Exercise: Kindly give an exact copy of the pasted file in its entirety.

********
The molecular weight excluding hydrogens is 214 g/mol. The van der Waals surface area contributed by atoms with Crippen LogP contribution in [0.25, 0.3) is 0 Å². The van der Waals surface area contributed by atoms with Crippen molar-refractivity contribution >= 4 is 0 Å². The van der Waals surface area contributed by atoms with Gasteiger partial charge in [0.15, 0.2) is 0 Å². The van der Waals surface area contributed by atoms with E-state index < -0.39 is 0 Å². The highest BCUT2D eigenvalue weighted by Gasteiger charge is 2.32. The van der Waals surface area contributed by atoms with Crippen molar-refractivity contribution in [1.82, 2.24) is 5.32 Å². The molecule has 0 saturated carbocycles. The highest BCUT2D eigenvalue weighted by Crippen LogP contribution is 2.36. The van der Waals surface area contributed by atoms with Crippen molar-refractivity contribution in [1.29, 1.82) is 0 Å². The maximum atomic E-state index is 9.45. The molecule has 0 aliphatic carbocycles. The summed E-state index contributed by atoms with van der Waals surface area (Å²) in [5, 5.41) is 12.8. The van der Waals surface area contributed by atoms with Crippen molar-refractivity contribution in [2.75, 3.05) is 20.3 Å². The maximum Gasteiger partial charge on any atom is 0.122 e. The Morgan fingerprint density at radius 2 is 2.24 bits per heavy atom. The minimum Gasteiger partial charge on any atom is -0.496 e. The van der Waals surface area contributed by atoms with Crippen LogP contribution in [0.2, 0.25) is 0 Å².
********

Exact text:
The molecular weight excluding hydrogens is 214 g/mol. The van der Waals surface area contributed by atoms with Crippen LogP contribution in [0.25, 0.3) is 0 Å². The van der Waals surface area contributed by atoms with Crippen molar-refractivity contribution >= 4 is 0 Å². The van der Waals surface area contributed by atoms with Gasteiger partial charge in [0.15, 0.2) is 0 Å². The van der Waals surface area contributed by atoms with E-state index < -0.39 is 0 Å². The highest BCUT2D eigenvalue weighted by Gasteiger charge is 2.32. The van der Waals surface area contributed by atoms with Crippen molar-refractivity contribution in [1.82, 2.24) is 5.32 Å². The molecule has 0 saturated carbocycles. The highest BCUT2D eigenvalue weighted by Crippen LogP contribution is 2.36. The van der Waals surface area contributed by atoms with Crippen molar-refractivity contribution in [1.29, 1.82) is 0 Å². The maximum atomic E-state index is 9.45. The molecule has 0 aliphatic carbocycles. The summed E-state index contributed by atoms with van der Waals surface area (Å²) in [5, 5.41) is 12.8. The van der Waals surface area contributed by atoms with Crippen molar-refractivity contribution in [2.75, 3.05) is 20.3 Å². The maximum Gasteiger partial charge on any atom is 0.122 e. The Morgan fingerprint density at radius 2 is 2.24 bits per heavy atom. The minimum Gasteiger partial charge on any atom is -0.496 e. The van der Waals surface area contributed by atoms with Crippen LogP contribution in [0.2, 0.25) is 0 Å².